Refreshingly though, there is yet another movement gaining traction. Men, proudly calling themselves feminists, are taking to the streets (literally) in protest of the way women continue to be treated in the 21st century. And there are beloved young celebrities like Emma Watson who are speaking out on massive public forums and demonstrating that feminism isn't a hatred of men, and it really is nothing more than a request to be entitled to the same basic human rights they receive. 

The topics of feminism and women’s equality are ones that likely will not see resolution any time in the near future. When misogynistic men of power and wealth, such as Donald Trump, are elected take the helm of a country whose economy and trends literally affect the entire rest of the world, the true ideals feminism represents are set back decades. It will take another generation or two of male children being raised with the right morals to undo the damage done by the latest surge in anti-feminist sentiment.



The Epidemic of Bullying

No longer reserved for the kiddies on the playground, bullying has soared to astronomical heights. Bullying has become widespread and can now be found in the workplace as well as in the marketplace and social community spaces. The epidemic of bullying in society today isn't just limited to the lower levels of socioeconomic status either. In fact, bullying in the workplace has gotten to be such a problem that an app for mobiles called “The Fairness Toolkit” is being developed to “help tackle workplace bullying and equip employees with expert assistance at the touch of a button.” According to the app’s developers, bullying and sexual harassment in the workplace costs the Australian economy more than $20 billion annually. The website reports more than 9.3 million visits to their site by people around the world seeking help.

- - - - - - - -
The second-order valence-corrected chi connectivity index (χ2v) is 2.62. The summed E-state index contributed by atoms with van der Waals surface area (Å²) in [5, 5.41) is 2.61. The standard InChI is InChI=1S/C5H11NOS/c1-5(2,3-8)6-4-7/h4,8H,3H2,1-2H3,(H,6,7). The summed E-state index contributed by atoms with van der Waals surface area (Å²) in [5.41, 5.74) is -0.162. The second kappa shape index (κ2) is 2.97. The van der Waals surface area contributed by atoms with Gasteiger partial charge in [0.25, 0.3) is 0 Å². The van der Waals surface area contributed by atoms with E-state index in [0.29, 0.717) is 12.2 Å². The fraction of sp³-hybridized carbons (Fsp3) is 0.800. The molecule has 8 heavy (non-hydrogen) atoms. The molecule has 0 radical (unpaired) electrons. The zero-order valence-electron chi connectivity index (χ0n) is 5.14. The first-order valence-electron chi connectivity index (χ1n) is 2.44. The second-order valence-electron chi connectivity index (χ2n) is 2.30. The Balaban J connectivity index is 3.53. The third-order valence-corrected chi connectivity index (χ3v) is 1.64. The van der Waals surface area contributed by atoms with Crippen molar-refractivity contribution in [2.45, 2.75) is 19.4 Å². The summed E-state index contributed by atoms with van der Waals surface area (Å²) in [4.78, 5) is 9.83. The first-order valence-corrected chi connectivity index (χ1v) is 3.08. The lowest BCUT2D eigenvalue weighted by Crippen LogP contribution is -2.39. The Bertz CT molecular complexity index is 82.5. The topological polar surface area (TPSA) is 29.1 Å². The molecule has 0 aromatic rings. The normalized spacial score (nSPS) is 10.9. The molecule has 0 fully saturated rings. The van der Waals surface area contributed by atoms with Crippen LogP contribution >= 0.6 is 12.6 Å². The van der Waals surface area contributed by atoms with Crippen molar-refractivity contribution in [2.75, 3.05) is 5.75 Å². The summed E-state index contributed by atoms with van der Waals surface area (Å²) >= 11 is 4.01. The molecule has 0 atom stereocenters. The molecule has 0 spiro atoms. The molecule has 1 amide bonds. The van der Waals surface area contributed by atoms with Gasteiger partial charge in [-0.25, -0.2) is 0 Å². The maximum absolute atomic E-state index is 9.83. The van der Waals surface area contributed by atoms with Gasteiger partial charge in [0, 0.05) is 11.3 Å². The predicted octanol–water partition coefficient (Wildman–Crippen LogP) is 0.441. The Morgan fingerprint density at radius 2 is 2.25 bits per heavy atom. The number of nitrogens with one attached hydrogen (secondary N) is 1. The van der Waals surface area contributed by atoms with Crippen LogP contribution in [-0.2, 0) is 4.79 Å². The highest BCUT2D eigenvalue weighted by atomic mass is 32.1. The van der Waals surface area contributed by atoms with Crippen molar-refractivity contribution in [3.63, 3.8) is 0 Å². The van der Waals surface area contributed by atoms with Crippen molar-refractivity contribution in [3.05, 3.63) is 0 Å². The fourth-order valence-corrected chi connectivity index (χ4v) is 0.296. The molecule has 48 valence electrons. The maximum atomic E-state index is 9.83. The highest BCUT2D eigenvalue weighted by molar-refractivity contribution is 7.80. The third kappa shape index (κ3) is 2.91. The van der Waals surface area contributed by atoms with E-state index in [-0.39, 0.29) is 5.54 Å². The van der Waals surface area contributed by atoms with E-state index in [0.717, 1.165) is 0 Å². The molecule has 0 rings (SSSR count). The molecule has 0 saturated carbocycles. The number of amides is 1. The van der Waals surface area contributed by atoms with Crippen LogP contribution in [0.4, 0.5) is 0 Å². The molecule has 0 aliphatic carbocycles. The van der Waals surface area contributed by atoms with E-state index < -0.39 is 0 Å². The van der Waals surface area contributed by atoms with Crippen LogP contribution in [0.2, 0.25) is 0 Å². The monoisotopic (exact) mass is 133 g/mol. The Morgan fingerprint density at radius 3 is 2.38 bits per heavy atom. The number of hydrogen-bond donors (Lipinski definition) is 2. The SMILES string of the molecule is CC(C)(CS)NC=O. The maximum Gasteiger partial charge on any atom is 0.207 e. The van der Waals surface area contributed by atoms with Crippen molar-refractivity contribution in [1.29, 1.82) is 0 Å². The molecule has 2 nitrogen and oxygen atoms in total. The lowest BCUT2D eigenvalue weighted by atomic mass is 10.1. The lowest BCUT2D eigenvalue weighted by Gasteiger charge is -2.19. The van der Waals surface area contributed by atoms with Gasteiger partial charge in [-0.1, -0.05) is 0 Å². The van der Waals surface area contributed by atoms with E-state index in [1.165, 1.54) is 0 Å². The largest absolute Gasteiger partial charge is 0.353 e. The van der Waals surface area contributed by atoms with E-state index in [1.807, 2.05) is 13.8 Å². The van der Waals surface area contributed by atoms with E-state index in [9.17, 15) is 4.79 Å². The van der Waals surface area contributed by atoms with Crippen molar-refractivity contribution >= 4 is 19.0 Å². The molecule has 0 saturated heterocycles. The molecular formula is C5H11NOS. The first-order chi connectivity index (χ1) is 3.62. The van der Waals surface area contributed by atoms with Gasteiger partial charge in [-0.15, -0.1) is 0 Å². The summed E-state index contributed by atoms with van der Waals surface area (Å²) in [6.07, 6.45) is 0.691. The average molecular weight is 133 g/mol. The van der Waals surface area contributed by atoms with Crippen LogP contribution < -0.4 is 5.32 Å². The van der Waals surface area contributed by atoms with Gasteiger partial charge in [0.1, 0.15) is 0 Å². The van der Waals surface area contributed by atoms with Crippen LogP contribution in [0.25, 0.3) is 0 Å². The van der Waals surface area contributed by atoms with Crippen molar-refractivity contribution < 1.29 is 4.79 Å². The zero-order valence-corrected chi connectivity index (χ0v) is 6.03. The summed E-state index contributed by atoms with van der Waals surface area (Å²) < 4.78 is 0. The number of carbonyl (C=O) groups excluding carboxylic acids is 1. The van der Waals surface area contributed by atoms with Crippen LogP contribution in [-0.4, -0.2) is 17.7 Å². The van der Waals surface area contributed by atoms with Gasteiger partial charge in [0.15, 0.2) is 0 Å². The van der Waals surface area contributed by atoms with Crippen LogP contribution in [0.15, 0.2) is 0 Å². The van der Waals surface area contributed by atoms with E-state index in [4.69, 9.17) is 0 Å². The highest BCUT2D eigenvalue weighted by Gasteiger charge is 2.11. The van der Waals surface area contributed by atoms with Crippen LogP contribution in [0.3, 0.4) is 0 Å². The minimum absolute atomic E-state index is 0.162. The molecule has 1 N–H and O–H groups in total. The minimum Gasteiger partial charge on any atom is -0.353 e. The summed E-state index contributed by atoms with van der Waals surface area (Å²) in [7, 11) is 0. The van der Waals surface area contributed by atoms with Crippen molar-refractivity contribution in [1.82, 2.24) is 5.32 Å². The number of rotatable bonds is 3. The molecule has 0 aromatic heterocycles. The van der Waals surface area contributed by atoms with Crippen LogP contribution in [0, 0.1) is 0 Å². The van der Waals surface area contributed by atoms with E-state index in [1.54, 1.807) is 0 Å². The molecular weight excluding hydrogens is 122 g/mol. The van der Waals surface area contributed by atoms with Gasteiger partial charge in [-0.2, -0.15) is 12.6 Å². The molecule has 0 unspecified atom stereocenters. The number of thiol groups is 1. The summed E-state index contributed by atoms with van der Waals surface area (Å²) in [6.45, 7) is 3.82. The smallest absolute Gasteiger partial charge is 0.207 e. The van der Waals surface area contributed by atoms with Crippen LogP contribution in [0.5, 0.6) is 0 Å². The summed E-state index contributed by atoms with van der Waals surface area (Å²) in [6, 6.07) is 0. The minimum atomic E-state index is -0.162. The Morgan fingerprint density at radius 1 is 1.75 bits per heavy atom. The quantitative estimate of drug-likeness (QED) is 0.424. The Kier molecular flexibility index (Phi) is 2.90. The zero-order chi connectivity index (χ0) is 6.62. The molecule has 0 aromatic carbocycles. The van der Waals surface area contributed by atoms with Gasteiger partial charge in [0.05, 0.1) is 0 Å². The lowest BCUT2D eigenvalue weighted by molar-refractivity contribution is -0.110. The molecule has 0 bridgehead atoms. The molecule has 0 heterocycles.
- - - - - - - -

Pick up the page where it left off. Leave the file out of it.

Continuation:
And if you thought that victims of bullying might find some reprieve at home, you'd be mistaken. Because of the constant state of being "connected," cyberbullying through social media platforms has been the cause of multiple suicides around the world and is seen in both males and females, young and old. In most cases, by way of life experience, the vast majority of bullied adults are simply more equipped to deal with bullying and seek assistance. Conversely, children and teens are much less likely to know how to find help outside of parents and teachers. 

As of the writing of this post, the Office of Children’s eSafety Commissioner reports a 60% increase in reported cases of cyberbullying within the last year stating, “Our own research shows us one-in-five young Australians has been cyber-bullied over time.”

Note, I said “reported” cases in that last paragraph. Because many victims feel there will be severe reprisal-type consequences from their bullies, many children don’t tell anyone they are being bullied. And then, there are those who do tell an adult but are told to ignore their harassers or turn the other cheek. Make no mistake, the constant barrage of verbal, physical, and cyber bullying children experience today is not the same bullying you grew up with. It is much more violent and profound.

It is not the playground bully stealing lunch money anymore. Instead, modern bullying often falls into a category known as "herd mentality," where when one "cool" kid picks on or harasses an "uncool" kid for whatever reason, and other children who want to be liked by the cool kid will join in on the abusive behaviours toward the uncool kid. Like what happened to a Brisbane boy named Tyrone Unsworth who killed himself last year at age 13, after enduring years of homophobic bullying.

Now, I've generalised those terms into kid-speak, but I think you get the gist. These are the types of cases where often, unflattering photos or videos of an unknowing individual are uploaded to the Internet where the onslaught of cyberbullying from classmates is then infused by harassment from complete strangers from across the globe.